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Fraga sees Brazil suffering new lost decade in just 3 years

RIO DE JANEIRO/BRAZIL, 14APR09 - Participants captured during the World Economic Forum on Latin America in Rio de Janeiro, Brazil, April 14, 2009. Copyright World Economic Forum (www.weforum.org)/Photo by Bel Pedrosa

Rio De Janeiro / Bloomberg

Brazil’s economy faces a prolonged rout with no recovery in sight, as political uncertainty weighs on investor confidence and structural reforms show no sign of gaining traction, according to fund manager and former central bank chief Arminio Fraga.
Even if President Dilma Rousseff survives attempts to remove her from office, she will be too weak to win approval of measures required to put the economy back on track, Fraga said in an interview. Gross domestic product per capita will decline in three years as much as it did in the so-called lost decade of the 1980s, he said at the Rio de Janeiro headquarters of Gavea Investimentos Ltda., the investment firm he founded in 2003.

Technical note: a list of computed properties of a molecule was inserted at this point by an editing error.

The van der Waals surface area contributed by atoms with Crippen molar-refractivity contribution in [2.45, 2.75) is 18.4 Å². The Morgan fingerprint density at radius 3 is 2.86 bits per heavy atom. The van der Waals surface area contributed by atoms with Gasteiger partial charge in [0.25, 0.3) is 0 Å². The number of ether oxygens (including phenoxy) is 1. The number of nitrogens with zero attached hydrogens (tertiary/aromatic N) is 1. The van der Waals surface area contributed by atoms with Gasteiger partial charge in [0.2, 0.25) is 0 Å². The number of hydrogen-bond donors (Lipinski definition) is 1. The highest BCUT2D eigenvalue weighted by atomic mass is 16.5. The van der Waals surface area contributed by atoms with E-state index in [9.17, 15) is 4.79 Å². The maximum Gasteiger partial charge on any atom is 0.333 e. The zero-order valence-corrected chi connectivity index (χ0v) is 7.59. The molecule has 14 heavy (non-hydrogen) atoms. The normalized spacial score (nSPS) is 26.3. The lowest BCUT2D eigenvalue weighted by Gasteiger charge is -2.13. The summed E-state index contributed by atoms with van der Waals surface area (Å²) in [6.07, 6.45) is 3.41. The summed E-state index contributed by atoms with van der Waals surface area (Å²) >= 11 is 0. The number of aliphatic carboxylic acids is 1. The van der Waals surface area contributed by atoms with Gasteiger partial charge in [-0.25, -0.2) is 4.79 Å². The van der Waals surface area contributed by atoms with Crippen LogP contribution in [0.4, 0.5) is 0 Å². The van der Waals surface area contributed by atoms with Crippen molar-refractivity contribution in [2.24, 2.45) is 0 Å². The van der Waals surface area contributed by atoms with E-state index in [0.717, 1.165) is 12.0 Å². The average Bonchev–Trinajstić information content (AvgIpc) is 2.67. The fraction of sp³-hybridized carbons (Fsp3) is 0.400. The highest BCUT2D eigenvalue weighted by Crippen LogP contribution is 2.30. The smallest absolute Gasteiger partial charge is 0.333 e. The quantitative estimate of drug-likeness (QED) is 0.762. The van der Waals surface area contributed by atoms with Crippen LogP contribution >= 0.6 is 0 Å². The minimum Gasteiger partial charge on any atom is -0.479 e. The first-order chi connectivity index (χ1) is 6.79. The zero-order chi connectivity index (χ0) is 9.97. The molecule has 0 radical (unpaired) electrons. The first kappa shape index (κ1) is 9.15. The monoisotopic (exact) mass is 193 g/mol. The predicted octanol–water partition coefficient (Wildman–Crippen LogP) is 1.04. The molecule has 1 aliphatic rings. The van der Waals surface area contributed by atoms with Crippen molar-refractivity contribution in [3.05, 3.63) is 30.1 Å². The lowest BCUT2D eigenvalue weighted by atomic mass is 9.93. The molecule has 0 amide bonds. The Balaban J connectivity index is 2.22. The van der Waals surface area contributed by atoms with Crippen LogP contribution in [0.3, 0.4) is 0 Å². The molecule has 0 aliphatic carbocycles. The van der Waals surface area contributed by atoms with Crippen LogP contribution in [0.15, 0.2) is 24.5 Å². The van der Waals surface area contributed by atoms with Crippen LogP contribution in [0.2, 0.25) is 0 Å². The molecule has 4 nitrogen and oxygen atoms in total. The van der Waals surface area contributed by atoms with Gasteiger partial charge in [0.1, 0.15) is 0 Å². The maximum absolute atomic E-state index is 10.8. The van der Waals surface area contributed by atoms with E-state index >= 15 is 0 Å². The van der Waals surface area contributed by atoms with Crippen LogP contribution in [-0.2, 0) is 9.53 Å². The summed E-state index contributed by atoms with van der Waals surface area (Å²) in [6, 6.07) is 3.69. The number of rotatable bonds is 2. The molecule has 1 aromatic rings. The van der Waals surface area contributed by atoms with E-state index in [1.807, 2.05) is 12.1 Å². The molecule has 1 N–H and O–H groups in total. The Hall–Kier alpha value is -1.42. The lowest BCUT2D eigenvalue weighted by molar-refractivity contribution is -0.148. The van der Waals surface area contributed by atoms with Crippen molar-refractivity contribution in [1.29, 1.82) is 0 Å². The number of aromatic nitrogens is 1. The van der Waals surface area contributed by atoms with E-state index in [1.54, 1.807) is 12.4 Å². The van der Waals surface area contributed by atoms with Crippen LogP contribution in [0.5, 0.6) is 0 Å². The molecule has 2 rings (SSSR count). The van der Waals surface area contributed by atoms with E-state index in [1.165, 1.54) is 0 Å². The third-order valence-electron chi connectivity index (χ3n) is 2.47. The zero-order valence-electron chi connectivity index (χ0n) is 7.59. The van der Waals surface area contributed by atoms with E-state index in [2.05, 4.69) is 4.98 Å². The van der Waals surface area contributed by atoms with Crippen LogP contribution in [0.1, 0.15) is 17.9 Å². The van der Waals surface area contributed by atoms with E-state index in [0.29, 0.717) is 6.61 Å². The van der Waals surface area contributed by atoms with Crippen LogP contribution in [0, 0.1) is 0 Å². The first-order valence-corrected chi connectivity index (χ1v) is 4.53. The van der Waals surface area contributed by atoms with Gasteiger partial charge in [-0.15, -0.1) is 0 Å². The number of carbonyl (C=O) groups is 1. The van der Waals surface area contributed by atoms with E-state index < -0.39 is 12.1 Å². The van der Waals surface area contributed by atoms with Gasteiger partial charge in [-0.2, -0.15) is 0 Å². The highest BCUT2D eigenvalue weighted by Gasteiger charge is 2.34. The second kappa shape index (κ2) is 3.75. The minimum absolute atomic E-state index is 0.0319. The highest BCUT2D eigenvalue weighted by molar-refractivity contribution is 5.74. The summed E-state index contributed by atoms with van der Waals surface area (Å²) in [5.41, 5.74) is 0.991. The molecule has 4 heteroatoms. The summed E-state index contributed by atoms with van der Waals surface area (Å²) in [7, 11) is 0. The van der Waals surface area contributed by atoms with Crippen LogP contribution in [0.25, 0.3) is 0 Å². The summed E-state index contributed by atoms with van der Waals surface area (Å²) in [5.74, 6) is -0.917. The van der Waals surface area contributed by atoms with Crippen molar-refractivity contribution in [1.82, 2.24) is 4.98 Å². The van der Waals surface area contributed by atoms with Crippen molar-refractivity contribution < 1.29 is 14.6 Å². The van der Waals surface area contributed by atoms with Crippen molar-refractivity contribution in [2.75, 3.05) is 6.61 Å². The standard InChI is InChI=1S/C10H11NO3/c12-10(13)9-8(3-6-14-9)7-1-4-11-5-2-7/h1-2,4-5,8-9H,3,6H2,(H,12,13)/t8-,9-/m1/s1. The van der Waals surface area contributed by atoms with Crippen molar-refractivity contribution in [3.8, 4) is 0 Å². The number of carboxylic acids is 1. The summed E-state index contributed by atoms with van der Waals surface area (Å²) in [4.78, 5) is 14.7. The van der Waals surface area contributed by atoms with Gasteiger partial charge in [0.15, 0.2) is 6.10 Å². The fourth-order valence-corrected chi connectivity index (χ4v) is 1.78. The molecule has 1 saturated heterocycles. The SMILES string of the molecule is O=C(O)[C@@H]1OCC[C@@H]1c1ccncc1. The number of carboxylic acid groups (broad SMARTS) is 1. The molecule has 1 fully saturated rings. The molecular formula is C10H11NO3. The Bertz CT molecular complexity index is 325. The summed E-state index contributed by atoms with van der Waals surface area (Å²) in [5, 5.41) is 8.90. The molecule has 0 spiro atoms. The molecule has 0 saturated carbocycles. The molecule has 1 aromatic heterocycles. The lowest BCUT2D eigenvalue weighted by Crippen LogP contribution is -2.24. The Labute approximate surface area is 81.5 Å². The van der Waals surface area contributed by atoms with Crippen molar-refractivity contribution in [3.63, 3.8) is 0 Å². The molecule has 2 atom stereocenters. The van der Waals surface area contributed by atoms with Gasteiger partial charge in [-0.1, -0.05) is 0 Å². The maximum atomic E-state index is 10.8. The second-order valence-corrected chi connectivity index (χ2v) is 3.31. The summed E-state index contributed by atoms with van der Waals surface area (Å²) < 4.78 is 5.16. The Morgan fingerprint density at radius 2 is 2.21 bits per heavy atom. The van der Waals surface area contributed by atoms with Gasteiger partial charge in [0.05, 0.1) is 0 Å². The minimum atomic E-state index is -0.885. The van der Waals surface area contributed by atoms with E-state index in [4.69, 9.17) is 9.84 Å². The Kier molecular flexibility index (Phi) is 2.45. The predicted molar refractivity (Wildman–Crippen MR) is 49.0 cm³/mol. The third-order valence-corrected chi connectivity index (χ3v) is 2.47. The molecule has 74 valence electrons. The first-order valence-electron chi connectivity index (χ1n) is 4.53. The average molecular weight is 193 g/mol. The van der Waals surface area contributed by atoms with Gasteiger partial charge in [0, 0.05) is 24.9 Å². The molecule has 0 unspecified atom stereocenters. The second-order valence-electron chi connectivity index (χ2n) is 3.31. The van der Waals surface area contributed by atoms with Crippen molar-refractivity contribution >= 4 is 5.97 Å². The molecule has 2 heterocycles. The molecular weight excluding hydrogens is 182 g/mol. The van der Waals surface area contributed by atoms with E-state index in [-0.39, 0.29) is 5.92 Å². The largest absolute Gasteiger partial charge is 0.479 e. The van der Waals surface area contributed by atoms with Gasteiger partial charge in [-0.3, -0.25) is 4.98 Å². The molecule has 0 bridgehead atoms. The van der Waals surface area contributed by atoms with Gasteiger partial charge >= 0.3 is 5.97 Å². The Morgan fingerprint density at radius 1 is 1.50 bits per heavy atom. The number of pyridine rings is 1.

“I certainly don’t see a bottom. We’re not muddling through, we’re sinking,” Fraga, 58, said about Brazil’s economy. “If she survives, she still won’t have a mandate to do things. That conspires against much good
happening.”
Fraga says he’s just being realistic about the economy, which according to the IMF will contract for a second straight year in 2016 before posting zero growth in 2017. His comments echo fellow fund mangers such as Luis Stuhlberger at Fundo Verde, who said this month that asset prices may drop further if the government fails to contain rising debt. That failure prompted Standard & Poor’s this month to downgrade the nation further into junk territory.
Brazil’s eroding fiscal accounts have contributed to a 29 percent decline in the real over the past year, which the government contends will make exports more competitive. Fraga said those benefits have been largely offset by a decline in the terms of trade. Brazil’s Finance Ministry didn’t respond to an e-mailed request for comment.

2018 Election
The 2018 presidential election stands as a possible watershed moment, as Brazilians may pick a leader who could revive growth and adopt fiscal discipline, according to Fraga, who was the main economic adviser to the runner-up in the 2014 race, Senator Aecio Neves.
“I could see that, although there’s no guarantee. This is fertile ground for populism,” he said.

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